Many of us use technology on a day-to-day basis, even if we don’t feel we know that much about it. Whether it’s the mobile phones we use to keep in contact with family and friends, the radio and TV that keep us up to date with current affairs, or the wearable pedometers that help us keep fit, technology comes in many easy-to-use formats.
But how can technology help people who have Alzheimer’s disease? Plenty of assistive technologies enable people to live more comfortably, safely and independently, and they can offer family and loved ones more peace of mind. Carefully considering the options will help you choose what’s right for your situation.
Everyday tasks and reminders
One of the hallmarks of Alzheimer’s disease is that you forget things. You may forget that your friend is coming over or forget where you put your keys, or you may start a household task and not remember how to finish it.
Technology can help by offering reminders and prompts. For instance, a calendar on your phone can send you messages about upcoming events or reminders about regular tasks.
Some gadgets can store prerecorded messages and speak them aloud. One beside your front door could suggest that you check to see if you have your phone with you before you leave. There are even devices that can call out, when necessary, the steps needed to finish household tasks and chores.
You might wonder how gadgets “know” that you need these messages. They use a common type of technology called a “sensor,” which allows the technology to be activated when needed.
Sensors can be used to help you find your keys or your wallet. They can switch on lights at night when you get up and move around. They can even register if your front door is left open or if a stove burner has been left on for a long time.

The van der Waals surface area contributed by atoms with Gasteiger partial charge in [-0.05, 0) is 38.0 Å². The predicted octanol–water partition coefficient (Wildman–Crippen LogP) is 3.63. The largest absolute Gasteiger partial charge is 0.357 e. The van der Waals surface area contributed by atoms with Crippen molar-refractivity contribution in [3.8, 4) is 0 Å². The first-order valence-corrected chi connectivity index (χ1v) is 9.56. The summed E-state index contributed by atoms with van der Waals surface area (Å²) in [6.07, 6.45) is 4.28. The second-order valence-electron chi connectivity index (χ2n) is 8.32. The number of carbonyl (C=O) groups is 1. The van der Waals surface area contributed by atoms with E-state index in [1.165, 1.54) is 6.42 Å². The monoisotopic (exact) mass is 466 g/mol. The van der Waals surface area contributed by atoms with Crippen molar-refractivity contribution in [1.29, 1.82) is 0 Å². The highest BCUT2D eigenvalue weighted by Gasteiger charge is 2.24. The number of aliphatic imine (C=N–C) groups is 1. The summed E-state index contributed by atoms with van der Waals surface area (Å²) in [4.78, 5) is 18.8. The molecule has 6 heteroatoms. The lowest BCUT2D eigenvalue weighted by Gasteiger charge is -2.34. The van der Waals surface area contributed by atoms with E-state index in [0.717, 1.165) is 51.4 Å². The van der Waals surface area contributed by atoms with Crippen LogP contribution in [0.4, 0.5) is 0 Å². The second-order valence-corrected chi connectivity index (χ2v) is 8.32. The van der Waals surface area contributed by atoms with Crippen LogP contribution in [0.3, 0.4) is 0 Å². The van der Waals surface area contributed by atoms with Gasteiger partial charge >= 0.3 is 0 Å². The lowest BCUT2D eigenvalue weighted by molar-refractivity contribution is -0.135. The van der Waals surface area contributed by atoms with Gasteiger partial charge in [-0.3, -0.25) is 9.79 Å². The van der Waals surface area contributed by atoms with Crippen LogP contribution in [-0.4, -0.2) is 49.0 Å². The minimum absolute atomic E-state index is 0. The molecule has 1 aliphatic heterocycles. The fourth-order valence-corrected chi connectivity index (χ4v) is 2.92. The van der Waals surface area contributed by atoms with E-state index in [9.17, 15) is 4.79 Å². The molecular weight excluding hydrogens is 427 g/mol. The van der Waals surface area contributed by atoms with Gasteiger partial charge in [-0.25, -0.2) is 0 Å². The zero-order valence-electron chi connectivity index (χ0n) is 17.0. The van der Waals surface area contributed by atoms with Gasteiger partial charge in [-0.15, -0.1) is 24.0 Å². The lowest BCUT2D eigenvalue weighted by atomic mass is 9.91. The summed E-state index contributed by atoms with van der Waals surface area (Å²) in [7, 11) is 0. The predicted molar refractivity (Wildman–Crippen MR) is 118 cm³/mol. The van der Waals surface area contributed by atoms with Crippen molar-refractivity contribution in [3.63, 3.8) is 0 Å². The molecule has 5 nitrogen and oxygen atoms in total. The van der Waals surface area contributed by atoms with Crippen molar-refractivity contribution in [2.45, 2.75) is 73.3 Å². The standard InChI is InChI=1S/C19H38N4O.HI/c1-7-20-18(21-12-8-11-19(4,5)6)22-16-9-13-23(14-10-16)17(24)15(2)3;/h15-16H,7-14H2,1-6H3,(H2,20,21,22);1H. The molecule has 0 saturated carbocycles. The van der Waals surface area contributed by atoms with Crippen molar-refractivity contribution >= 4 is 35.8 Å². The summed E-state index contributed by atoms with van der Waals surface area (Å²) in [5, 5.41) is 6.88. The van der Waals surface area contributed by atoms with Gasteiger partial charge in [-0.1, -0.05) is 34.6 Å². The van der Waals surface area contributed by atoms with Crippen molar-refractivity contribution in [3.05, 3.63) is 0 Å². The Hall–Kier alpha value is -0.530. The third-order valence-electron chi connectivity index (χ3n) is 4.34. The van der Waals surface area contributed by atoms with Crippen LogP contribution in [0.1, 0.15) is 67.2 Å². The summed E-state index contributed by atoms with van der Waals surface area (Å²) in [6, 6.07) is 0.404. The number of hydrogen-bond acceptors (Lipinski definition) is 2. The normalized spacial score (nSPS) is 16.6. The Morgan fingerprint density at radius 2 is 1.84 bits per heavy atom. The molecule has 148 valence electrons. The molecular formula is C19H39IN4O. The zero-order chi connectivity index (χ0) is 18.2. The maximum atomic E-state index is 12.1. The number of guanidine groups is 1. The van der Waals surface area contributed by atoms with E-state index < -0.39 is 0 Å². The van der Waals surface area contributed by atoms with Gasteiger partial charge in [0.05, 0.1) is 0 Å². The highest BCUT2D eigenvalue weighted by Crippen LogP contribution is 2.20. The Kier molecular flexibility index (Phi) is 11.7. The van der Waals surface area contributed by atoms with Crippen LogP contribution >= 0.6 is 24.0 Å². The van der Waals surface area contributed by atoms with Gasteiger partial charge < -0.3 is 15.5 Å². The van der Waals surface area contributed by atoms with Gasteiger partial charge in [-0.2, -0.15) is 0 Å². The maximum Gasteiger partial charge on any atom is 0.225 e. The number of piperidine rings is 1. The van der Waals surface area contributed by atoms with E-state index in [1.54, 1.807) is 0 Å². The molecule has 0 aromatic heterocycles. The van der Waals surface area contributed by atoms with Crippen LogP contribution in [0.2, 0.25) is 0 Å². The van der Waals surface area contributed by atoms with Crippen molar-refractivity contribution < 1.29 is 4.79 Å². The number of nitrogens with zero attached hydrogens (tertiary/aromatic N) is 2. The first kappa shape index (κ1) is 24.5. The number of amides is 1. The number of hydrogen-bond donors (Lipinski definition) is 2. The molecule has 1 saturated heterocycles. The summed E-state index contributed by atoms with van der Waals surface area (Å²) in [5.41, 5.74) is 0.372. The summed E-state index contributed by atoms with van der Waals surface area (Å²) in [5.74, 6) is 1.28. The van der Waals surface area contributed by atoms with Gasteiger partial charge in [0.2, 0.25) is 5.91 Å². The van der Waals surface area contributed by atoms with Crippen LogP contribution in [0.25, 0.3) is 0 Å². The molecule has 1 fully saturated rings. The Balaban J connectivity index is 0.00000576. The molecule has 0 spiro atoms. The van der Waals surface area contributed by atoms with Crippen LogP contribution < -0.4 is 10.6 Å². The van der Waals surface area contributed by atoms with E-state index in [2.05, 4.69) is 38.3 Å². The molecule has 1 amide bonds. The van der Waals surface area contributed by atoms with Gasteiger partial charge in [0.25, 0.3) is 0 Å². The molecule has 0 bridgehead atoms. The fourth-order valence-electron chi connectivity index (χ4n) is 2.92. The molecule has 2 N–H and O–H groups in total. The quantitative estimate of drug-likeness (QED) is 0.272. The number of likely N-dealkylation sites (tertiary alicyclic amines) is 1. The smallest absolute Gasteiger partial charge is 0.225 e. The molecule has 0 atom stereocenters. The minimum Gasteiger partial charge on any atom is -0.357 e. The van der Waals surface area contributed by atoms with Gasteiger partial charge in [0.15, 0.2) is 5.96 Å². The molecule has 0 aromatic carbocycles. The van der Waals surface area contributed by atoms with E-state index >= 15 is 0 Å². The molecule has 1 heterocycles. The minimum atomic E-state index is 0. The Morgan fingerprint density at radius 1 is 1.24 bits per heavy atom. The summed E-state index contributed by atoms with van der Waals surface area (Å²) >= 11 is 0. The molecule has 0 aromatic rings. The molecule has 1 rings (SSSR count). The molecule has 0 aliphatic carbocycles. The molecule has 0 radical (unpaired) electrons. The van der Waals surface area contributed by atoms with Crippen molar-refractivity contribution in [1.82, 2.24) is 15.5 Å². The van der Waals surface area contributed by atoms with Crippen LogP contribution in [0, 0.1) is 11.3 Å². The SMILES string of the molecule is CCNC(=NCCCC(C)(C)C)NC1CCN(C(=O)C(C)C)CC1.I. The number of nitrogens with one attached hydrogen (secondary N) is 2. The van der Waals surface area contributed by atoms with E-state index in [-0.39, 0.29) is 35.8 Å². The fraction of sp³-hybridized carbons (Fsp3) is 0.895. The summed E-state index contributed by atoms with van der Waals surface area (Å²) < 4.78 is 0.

Sensors can also be set up to identify where you are if you are out and about, so that if you get lost or have any doubts about how to get somewhere, the technology is ready to help.
Some assistive technology can alert a monitoring service or contact friends or family if needed. Maybe that front door has been open for hours at night, or maybe there is smoke in the house or a dangerous increase in carbon monoxide levels. In such cases, you might need assistance without realizing it, and this connected technology lets a person of your choice know to check in with you or call for help if needed.
Making tech easier
Some gadgets can be fiddly. Remote controls for the TV tend to have a lot of buttons on them, and smartphone options can be hard to navigate.
Devices and approaches such as streamlined remote controls and simplified phones make these technologies much easier to use. Even setting up “speed dial” shortcuts for family and friends on your phone can make it easier to get in touch.
Things to think about
All people have their own needs and preferences, and different technologies will suit different individuals. Also, people may benefit from different technologies as their needs change over time.
As with all technology, the ethics of these options must be considered, to protect privacy and to ensure they aren’t used to try to take the place of human contact and social relationships. But, used with care, they can make life much easier and more comfortable for people in need.